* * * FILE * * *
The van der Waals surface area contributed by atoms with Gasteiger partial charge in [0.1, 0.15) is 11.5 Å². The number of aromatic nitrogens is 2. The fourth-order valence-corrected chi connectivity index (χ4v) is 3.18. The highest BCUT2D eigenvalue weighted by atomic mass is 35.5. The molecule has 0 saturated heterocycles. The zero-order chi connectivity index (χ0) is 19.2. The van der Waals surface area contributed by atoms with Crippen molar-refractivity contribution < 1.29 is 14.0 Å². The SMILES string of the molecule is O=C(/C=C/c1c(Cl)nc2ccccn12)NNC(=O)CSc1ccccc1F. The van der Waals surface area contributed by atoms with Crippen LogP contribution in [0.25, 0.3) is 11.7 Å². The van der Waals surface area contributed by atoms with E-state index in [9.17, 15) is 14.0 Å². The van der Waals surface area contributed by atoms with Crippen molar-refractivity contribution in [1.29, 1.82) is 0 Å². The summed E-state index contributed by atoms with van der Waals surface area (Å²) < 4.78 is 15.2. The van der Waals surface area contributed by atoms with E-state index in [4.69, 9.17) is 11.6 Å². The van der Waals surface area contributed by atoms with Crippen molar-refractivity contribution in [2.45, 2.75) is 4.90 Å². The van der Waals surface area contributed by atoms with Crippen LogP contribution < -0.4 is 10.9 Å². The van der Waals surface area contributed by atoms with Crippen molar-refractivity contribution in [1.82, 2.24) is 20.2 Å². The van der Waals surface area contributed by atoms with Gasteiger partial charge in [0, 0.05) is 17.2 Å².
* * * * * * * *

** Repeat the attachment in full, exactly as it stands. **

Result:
The van der Waals surface area contributed by atoms with Gasteiger partial charge in [0.1, 0.15) is 11.5 Å². The number of aromatic nitrogens is 2. The fourth-order valence-corrected chi connectivity index (χ4v) is 3.18. The highest BCUT2D eigenvalue weighted by atomic mass is 35.5. The molecule has 0 saturated heterocycles. The zero-order chi connectivity index (χ0) is 19.2. The van der Waals surface area contributed by atoms with Crippen molar-refractivity contribution < 1.29 is 14.0 Å². The SMILES string of the molecule is O=C(/C=C/c1c(Cl)nc2ccccn12)NNC(=O)CSc1ccccc1F. The van der Waals surface area contributed by atoms with Crippen LogP contribution in [0.25, 0.3) is 11.7 Å². The van der Waals surface area contributed by atoms with E-state index in [9.17, 15) is 14.0 Å². The van der Waals surface area contributed by atoms with Crippen molar-refractivity contribution in [1.29, 1.82) is 0 Å². The summed E-state index contributed by atoms with van der Waals surface area (Å²) < 4.78 is 15.2. The van der Waals surface area contributed by atoms with E-state index in [4.69, 9.17) is 11.6 Å². The van der Waals surface area contributed by atoms with Crippen molar-refractivity contribution in [2.45, 2.75) is 4.90 Å². The van der Waals surface area contributed by atoms with Crippen LogP contribution < -0.4 is 10.9 Å². The van der Waals surface area contributed by atoms with Crippen molar-refractivity contribution in [1.82, 2.24) is 20.2 Å². The van der Waals surface area contributed by atoms with Gasteiger partial charge in [0, 0.05) is 17.2 Å².